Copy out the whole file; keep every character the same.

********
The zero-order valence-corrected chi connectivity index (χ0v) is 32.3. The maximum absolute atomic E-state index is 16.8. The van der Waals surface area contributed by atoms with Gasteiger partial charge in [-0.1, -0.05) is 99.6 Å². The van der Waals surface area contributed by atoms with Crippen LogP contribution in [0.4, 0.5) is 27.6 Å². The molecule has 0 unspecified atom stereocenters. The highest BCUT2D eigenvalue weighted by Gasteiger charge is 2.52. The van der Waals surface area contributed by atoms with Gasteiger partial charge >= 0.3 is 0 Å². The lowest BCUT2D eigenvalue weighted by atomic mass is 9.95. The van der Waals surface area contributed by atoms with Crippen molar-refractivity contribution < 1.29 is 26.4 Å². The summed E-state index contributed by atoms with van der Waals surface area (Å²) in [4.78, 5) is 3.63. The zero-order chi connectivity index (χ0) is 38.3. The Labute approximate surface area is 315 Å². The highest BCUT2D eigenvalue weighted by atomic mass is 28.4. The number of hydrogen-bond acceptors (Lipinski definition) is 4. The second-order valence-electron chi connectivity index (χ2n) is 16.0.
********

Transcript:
The zero-order valence-corrected chi connectivity index (χ0v) is 32.3. The maximum absolute atomic E-state index is 16.8. The van der Waals surface area contributed by atoms with Gasteiger partial charge in [-0.1, -0.05) is 99.6 Å². The van der Waals surface area contributed by atoms with Crippen LogP contribution in [0.4, 0.5) is 27.6 Å². The molecule has 0 unspecified atom stereocenters. The highest BCUT2D eigenvalue weighted by Gasteiger charge is 2.52. The van der Waals surface area contributed by atoms with Gasteiger partial charge >= 0.3 is 0 Å². The lowest BCUT2D eigenvalue weighted by atomic mass is 9.95. The van der Waals surface area contributed by atoms with Crippen molar-refractivity contribution < 1.29 is 26.4 Å². The summed E-state index contributed by atoms with van der Waals surface area (Å²) in [4.78, 5) is 3.63. The zero-order chi connectivity index (χ0) is 38.3. The Labute approximate surface area is 315 Å². The highest BCUT2D eigenvalue weighted by atomic mass is 28.4. The number of hydrogen-bond acceptors (Lipinski definition) is 4. The second-order valence-electron chi connectivity index (χ2n) is 16.0.